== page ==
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Page 6 of 6The Car Czar
Scott Thomason bought the family car dealership from his father in 1983 and built it into a nine-new-car dealership on the strength of some very strong TV ads.
By the early 1990s Thomason Auto Group was one of Oregon’s top privately held companies, with more sales than the Tonkin Family and Lithia Motors, and Thomason’s bespectacled face was becoming a celebrity in its own right. A series of somewhat surreal television ads produced by the Portland agency Nerve featured Thomason’s grinning floating head exhorting the public to buy, buy, BUY. His kicker: “If you don’t come see me today, I can’t save you any money.”
But the car czar ran into a variety of troubles in the early 2000s. He was fined $2.5 million by the Equal Employment Opportunity Commission. He paid the state attorney general $550,000 to settle a pile of consumer complaints. Even his unmistakable face worked against him when he attempted to flee a car accident only to be recognized by bystanders and charged with hit and run. Thomason left Oregon for California in 2003 and became part owner of a new collection of dealerships.
Thomason and his wife, Debbie Autzen, paid $8.5 million for a 10,500-square-foot mansion in Sausalito in 2007. They sold it for $6.8 million last April.
The graying of Oregon
It is tempting to focus on the rogues and the swashbucklers, the booms and the busts, because they tend to make the liveliest stories. But most of the business leaders who define Oregon prefer to work out of the spotlight, bringing people together to get things done, creating wealth through entrepreneurship and giving back through philanthropy. That is how John Gray has done business for decades.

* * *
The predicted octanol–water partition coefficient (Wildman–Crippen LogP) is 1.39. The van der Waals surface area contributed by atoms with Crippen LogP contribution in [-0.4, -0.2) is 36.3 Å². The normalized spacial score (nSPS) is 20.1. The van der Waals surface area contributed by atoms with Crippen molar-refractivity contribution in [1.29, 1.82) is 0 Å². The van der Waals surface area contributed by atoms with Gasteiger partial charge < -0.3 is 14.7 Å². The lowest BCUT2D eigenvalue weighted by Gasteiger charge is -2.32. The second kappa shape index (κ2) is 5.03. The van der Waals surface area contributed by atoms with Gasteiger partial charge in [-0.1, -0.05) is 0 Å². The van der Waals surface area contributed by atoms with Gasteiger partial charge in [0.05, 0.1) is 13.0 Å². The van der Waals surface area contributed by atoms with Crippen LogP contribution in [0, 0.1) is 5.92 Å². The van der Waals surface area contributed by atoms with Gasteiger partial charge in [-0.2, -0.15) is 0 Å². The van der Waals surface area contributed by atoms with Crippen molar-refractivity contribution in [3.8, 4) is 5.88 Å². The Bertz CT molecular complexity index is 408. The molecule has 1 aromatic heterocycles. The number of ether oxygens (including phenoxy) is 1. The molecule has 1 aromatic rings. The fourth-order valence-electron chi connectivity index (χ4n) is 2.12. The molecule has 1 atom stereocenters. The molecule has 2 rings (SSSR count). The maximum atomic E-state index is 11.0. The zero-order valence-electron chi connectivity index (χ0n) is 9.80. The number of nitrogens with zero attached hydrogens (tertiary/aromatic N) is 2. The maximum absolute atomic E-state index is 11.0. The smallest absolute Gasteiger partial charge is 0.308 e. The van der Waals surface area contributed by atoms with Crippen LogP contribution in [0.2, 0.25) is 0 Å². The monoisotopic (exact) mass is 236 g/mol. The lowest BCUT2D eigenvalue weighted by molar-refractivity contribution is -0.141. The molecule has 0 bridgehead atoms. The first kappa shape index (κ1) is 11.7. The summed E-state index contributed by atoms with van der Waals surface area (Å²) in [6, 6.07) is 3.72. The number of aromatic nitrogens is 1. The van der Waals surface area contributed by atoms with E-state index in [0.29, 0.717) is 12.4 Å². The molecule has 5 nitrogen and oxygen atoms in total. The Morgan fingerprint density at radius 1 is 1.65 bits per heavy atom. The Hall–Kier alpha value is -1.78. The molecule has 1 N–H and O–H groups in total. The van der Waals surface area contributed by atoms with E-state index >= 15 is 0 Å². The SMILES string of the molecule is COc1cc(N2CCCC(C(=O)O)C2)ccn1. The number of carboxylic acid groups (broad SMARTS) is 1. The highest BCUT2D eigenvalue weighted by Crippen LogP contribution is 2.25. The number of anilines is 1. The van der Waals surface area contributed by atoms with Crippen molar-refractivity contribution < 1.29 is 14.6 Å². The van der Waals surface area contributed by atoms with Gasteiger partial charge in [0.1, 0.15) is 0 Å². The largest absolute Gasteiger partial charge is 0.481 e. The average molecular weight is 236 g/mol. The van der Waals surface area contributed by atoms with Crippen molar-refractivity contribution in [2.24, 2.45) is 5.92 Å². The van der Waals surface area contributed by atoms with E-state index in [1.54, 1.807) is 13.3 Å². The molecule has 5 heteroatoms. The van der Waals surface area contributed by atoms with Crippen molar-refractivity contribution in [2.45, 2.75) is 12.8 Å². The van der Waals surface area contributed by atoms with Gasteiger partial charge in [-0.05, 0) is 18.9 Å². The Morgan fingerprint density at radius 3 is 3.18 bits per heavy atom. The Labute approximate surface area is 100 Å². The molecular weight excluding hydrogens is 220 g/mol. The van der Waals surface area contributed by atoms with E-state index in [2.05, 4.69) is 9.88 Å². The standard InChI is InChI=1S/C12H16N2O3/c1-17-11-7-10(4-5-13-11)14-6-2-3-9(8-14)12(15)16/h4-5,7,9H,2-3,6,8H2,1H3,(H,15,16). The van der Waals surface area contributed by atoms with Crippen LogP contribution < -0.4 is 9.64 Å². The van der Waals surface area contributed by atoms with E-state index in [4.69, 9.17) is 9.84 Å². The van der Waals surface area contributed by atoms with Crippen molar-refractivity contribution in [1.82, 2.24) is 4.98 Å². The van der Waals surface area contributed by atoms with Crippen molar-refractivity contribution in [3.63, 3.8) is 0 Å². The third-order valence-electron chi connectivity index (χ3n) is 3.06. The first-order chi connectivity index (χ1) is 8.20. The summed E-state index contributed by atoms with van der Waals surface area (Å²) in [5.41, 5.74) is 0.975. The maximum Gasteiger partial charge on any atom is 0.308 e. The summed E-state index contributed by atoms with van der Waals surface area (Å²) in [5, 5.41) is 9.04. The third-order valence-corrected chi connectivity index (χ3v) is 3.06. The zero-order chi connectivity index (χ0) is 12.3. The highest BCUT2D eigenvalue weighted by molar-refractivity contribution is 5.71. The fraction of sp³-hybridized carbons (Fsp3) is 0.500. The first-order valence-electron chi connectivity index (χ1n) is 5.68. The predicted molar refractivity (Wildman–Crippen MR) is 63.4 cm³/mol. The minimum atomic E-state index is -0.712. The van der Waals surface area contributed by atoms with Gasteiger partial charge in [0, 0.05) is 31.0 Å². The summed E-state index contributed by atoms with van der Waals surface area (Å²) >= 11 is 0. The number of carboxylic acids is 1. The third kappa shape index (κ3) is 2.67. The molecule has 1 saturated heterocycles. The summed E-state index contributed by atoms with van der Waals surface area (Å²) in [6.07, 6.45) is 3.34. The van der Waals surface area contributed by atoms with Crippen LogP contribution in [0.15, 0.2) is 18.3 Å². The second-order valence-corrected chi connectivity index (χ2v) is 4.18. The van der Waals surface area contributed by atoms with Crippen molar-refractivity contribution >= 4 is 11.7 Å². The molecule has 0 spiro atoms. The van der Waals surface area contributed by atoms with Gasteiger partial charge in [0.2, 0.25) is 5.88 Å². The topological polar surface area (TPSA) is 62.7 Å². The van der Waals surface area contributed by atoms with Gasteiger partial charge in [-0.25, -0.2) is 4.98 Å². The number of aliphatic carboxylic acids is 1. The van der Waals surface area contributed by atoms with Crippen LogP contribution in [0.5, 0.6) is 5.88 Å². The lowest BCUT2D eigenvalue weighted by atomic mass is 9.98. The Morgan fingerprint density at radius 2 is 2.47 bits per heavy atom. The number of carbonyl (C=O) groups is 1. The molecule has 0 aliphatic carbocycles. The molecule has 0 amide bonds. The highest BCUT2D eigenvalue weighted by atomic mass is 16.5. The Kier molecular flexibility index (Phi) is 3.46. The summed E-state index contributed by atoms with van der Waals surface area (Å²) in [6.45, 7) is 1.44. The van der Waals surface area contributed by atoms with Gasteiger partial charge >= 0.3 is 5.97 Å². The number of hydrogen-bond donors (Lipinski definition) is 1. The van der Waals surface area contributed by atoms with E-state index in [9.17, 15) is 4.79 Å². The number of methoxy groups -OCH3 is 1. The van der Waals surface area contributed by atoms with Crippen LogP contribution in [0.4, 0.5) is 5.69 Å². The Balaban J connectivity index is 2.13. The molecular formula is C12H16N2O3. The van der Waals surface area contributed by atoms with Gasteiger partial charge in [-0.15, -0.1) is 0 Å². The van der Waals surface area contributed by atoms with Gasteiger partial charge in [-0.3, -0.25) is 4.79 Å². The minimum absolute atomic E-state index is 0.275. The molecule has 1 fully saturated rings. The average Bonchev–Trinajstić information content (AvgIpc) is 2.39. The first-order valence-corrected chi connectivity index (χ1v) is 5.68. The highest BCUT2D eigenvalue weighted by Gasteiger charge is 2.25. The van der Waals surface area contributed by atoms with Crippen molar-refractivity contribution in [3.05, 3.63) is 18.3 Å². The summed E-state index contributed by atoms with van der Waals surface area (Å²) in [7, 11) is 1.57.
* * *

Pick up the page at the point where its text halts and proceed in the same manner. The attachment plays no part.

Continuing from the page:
Gray was a World War II veteran who rose through the ranks to become CEO of Oregon Saw Chain Manufacturing Co. He was founder of the chainsaw giant Omark and chairman of Tektronix. But he is best known for his distinctive real estate developments: Salishan on the coast, Sunriver in Central Oregon, John’s Landing in Portland and Skamania Lodge in the Gorge.
His ability to build resorts in harmony with the natural landscape and Oregon’s complex land-use laws set high standards and brought sizable rewards.
Gray sold Omark to Blount in 1985 but he has never really retired from business. In addition to his real estate ventures he has organized in-depth talks between warring sides in the land-use debate and distinguished himself as a generous supporter of a broad array of charities, from the Boy Scouts to the Portland Art Museum to Reed College. Many of his donations have been made anonymously.
Now 91 years old, Gray was the 2010 recipient of the Vollum Award for Lifetime Philanthropic Achievement.
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